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Physics is the study of nature, and is the science of studying the laws of God's universe

God in this context is completely irrelevant. If this is the case, we should also have God's Ball, God's incline,God's Scientists, God's Galileo. Having "the" instead of "God's" universe is less biased (aren't we trying to reduce bias). --Sm355 21:11, 18 March 2007 (EDT)

No, it's implied through the rest of the article. It's not irrelevant because God created it, He deserves the the credit. We are privileged to be able to study and figure out different aspects of His creation. That's what science is, the study of God's creation. --Ymmotrojam 21:14, 18 March 2007 (EDT)
Sigh. It is still not proven that God did create the Universe (The Bible does not count as proof). Its just as likely and provable that Xenu, Min, Ra, Thor, Mars, Vishnu or any other God you would care to think of created the Universe. So in an article about rocks for example, should we include the statement "God's Rocks" at the start of the article?--Sm355 21:20, 18 March 2007 (EDT)
Even if they did, this is a Christian site, so one wouldn't put those anyways. --Ymmotrojam 21:23, 18 March 2007 (EDT)
I have to agree with Sm355 about this. The articles whould be factual in every possible way to make this site a credible source for information. Because it is still unproven that the Christian god created the universe, the word "the" fits much better into the article. Also, for a good portion of the purposes this article might be used for, the word "God's" would be an unacceptable term(I'm talking about schools, etc.).NSmyth21:28, 18 March 2007 (EDT)
I disagree, obviously. The Bible does count as proof. Take the Messianic prophesies of Christ as just one example. That right there proves that God spoke to us humans through the Bible, and that the Bible is an accurate account of history. That would also imply that the Christian God created everything, and thus He deserves the credit. "the" couldn't fit less with the article. --Ymmotrojam 21:35, 18 March 2007 (EDT)
Shouldn't the definition have a source, anyways? Here's a good list of possible sources for definitions: [1]. I'll leave it up to y'all to find the one best suited. I am no physicist. Myk 01:13, 19 March 2007 (EDT)
Good idea. Genesis 1:1. --Ymmotrojam 01:16, 19 March 2007 (EDT)

Whether or not you believe it is "God's universe" or not has NO effect whatsover on the actual science of physics. Which, btw, is almost completely lacking from this article. And the Book of Genesis does not count as a reference for a scientific statement.

Actually, on this site the bible is a reliable source for... anything. But... where in Genesis is "Physics" mentioned? Myk 05:48, 19 March 2007 (EDT)
And, conversely, when was the last time you read a physics paper which referred to "God's Universe?" It's not a term of art in the field. Tsumetai 10:50, 19 March 2007 (EDT)

I see hardly any point, this page can compete with what is on the wikipedia page. Anything less qualified than that simply backslashes.


I changed the formula to the correct typography. Now, why should gravity be here. Surely a link to a gravity article is necessary and sufficient? I don't want to edit in case someone has a reason for it to be like this. Fantomas 07:51, 12 June 2007 (EDT)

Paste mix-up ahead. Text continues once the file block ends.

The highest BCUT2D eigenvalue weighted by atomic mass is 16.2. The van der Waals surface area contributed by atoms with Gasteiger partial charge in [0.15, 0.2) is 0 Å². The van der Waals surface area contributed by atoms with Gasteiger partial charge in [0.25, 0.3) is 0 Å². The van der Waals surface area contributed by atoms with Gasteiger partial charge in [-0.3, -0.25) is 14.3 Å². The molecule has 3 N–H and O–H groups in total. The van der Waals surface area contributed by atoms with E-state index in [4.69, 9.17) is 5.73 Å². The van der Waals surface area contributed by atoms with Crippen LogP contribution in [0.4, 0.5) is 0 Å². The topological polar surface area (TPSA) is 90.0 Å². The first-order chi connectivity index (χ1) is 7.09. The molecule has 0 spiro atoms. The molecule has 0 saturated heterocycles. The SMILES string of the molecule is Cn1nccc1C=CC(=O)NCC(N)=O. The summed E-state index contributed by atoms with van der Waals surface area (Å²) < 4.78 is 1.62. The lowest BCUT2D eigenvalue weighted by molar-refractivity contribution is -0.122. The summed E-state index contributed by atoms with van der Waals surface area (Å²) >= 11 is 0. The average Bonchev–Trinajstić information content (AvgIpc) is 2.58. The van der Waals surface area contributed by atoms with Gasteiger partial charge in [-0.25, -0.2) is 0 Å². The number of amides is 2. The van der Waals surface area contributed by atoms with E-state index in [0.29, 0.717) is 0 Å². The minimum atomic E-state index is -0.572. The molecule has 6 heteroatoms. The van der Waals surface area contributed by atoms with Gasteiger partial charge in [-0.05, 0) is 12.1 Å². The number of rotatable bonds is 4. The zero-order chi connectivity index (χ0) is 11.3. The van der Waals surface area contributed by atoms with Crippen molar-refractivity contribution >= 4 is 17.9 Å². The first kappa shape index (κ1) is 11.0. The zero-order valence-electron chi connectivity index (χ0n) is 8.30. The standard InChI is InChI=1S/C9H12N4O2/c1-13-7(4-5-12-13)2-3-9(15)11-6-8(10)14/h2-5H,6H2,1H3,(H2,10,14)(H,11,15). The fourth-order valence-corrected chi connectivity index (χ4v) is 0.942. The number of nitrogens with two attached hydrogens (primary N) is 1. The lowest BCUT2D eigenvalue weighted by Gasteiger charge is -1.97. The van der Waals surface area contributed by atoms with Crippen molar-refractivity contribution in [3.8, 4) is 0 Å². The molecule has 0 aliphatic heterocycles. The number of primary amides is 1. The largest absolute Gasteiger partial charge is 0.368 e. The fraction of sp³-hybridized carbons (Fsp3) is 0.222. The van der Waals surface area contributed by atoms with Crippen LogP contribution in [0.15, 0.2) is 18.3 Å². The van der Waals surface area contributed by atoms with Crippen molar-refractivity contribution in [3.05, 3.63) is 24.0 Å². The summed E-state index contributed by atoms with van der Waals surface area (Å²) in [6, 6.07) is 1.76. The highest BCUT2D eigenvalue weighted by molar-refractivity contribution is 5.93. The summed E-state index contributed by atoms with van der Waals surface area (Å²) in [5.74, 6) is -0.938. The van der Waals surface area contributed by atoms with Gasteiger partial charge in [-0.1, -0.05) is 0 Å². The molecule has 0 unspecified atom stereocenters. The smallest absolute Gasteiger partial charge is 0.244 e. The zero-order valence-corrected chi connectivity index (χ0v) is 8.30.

Proposed Major Rewrite

The current article lacks a coherent direction and reads like a trivia list along the lines of "here's some stuff that has something to do with physics." It erroneously states that the field began with Galileo. Newton's law of gravitation is a very specific application and, IMO, should not be stated within the first few paragraphs of an article on a vast subject. Furthermore, an entire paragraph is devoted to mostly to calculus and not to physics. I've started working on an outline of a compete rewrite here. If there are no objections, I'd like to replace the current version with that one in the very near future.--Bayes 16:40, 22 July 2007 (EDT)


What was wrong with Quetzalcoatl's contributions to this page? There were a couple things I'd change, and it's worth discussing whether Islamic physics during the Middle Ages merits mention here, but the edits were generally sensible and certainly looked well-intentioned... --MarkGall 18:45, 21 June 2009 (EDT)

I talked with the administrator who blocked me and it was a misunderstanding. The problem was not the inclusion of Islamic physics, but some definitions I changed. He already reverted back to my edits. --Quetzalcoatl 22:46, 23 June 2009 (EDT)

Explanation of changes in the definitions

Mechanics: Changed from "the study of forces acting on bodies " to "The study of the motion of bodies". I did this because studing the forces on bodies is just one way to study the motion. There are other ways, for example using conservation of energiy. There are alternative formulations of classical mechanics, namely lagrangian and hamiltonean dynamics, that do not use the concept of force at all, yet they deal with the motion of the bodies.

Thermodynamics: It originally said: "the study of heat and entropy". In fact, thermodynamics is basically the study of energy transformations. Energy is basically from two tipes: Work ("useful" energy) and Heat ("Useless" energy). That is why I changed the definition to "The study of work, energy and its transformations". Entropy is a concept created to explain the observation that the dissorder of the universe always increase. In other terms, that as time passes, more energy is in the form of heat and less energy in the form of work. Entropy does not transform, so I would not put "entropy and its transformations"

Relativity: It stated that it is a form of mechanics, while in reality it is a new framework for the whole of physical theories, not just mechanics. --Quetzalcoatl 22:46, 23 June 2009 (EDT)